So is the case fully made that TE as the middle ground of vocational rehabilitation is stronger than free standing Supported Employment Programs doing only time-unlimited placements? I won’t presume to make that claim, which is in part a research issue. But I can tell you from the conversations I have had over the years with Supported Employment people, that they would all jump at the chance to be fed by a good TE program – to be working with people who have tried a variety of jobs, who have moved forward in overcoming adjustment problems and developing successful work habits, and who have current references. In the clubhouse we don’t need to screen for people in those situations. We create them.

I think that hands down we have the right model – for community, inclusion, support, and the ambitious pursuit of opportunities across the full spectrum of members’ lives. I believe a fair evaluation of current and future research will show us to be at least equal to competing models in most dimensions, and dramatically stronger in ways our members declare to be important.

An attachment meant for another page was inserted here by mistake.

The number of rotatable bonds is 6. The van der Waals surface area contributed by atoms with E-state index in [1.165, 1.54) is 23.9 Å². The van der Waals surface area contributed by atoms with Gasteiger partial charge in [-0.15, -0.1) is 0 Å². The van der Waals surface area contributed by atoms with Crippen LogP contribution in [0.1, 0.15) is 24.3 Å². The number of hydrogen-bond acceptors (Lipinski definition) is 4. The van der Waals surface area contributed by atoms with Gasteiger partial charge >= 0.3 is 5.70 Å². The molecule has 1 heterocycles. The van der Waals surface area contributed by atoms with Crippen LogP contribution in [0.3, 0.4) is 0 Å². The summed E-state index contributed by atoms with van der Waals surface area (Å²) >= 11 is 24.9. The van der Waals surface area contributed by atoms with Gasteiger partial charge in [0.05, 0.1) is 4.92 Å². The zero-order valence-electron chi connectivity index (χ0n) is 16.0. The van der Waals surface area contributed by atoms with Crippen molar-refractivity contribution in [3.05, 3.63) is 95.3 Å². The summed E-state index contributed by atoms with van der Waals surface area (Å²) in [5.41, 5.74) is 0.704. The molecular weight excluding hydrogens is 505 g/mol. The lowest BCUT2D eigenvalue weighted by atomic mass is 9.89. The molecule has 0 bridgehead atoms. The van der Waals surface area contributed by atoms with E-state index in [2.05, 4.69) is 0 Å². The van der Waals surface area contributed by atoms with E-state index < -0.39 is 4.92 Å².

The ICCD certification (accreditation) process doesn’t just get us licensure, it gets us clubhouse that literally leap forward in the quality of their programs and opportunity systems. This great gathering is yet another confirmation of the vitality and power of this extraordinary movement. But our greatest strength is in our shared values and vision, manifest by the International Standards for Clubhouse Programs, and in our union through the now 192 clubhouses united through the ICCD.

Ralph Bilby is on the staff of the International Centre for Clubhouse Development.

Before joining the ICCD, Ralph was the Director of Employment at Fountain House in New York City.